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Children’s health is key in smoking ban

By Burton Mail  |  Posted: February 11, 2014

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BANNING smoking in vehicles when children are passengers has evoked some strong feeling among people in Burton.

The issue has been brought to the forefront following a House of Commons vote on Monday night which saw the majority of MPs backing calls for a ban, which could be enforced before the next general election in 2015.

Burton’s MP Andrew Griffiths voted in favour of the motion, as did South Derbyshire MP Heather Wheeler. Andrew Bridgen, the MP for North West Leicestershire, voted against it.

Mr Griffiths told the Mail: “What I would say is that I don’t want to interfere in people’s civil liberties but I think that everyone accepts that smoking in a car with small children in is hugely damaging to their health. The most important thing is the signal it sends out about the consequences on the health of a child when you light up when children are around.”

Despite the vote, some people have slammed the idea, saying it would create a ‘nanny state’, and others have questioned how exactly it would be enforced.

People in Burton have mixed views on the subject. Mail reader Kevin Porter said: “I think parents should care for their children enough not to do it anyway, not wait for Government to pass a law about it.”

Branston mum Clare Goulding said: “I totally agree with this. Since being pregnant with my first son my husband no longer smokes in the car or even the house because of me passive smoking. More than four years later he still doesn’t smoke in the car because of the smoke lingering and getting into my boys’ car seats. I hate seeing parents smoking with young ones in the car.”

Smokers also gave their point of view. Cassie Middleton said: “What is there to think about? Any parent that can think that this is acceptable in any way shouldn’t have kids.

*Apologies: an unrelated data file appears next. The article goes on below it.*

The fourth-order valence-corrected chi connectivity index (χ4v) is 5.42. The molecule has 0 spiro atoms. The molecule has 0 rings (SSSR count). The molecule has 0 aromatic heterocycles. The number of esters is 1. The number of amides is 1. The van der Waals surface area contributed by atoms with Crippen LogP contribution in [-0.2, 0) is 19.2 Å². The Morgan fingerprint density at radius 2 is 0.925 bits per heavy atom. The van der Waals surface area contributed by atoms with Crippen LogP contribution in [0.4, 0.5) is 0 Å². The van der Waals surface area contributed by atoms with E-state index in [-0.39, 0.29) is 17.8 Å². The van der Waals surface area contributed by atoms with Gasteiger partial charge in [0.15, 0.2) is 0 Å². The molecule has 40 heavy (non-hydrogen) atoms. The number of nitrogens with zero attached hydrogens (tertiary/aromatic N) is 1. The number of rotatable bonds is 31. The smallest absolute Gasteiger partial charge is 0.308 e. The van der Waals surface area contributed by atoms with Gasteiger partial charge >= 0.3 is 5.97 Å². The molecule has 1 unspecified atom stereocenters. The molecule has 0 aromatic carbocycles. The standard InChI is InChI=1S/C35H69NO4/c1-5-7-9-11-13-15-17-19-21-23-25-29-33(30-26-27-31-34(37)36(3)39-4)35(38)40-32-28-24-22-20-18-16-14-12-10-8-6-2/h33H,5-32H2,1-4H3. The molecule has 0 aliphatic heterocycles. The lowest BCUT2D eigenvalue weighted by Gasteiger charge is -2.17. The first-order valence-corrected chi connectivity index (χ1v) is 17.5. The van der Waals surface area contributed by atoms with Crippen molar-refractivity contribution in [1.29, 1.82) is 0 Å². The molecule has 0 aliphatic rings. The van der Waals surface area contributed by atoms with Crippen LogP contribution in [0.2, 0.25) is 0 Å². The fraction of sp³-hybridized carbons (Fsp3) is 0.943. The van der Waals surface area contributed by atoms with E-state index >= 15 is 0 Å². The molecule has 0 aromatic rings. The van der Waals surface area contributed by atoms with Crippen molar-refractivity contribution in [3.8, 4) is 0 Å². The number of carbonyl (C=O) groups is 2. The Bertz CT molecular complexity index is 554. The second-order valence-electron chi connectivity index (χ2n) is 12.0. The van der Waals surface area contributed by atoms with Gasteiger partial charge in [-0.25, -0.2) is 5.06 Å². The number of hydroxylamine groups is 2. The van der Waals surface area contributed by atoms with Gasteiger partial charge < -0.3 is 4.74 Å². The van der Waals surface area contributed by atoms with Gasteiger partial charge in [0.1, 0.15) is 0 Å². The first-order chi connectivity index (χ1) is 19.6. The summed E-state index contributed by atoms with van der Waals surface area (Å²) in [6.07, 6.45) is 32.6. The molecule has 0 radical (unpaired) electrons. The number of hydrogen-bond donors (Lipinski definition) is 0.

“Why should they be put in front of a habit; I smoke but would never smoke around my kids.”

Other people echoed her views. Sarah Hooper said a parent shouldn’t even consider smoking in a confined space with them if they cared about their child, stating: “There shouldn’t have to be a law passed, it should be a natural parenting instinct.”

However Colin Dainty said he felt it went against freedom of choice. He said: “We all know it’s not good to smoke around children but that’s our freedom of choice.”

The amendment was passed by 376 votes to 107. It empowers ministers to make it a criminal offence for drivers to fail to prevent smoking in their privately owned vehicles if children are present.

A Department of Health spokesman said: “Secondhand smoke is harmful to children and it is right that this has been debated in Parliament. We will now determine how this amendment should be taken forward.”

Simon Clark, director of smokers’ lobby group Forest, said smoking in cars with children was ‘inconsiderate’, but there was ‘a line the state shouldn’t cross when it comes to dictating how people behave in private places’.

Now legislation could be introduced in the forthcoming Queen’s Speech. It would see those who flout the ban facing a fine and points on their licences.

Mail reader Matt Coello, from Church Gresley, said: “Anyone who thinks this is wrong should be disgusted with themselves. You wouldn’t force alcohol down a child’s throat so why is smoking any different?”

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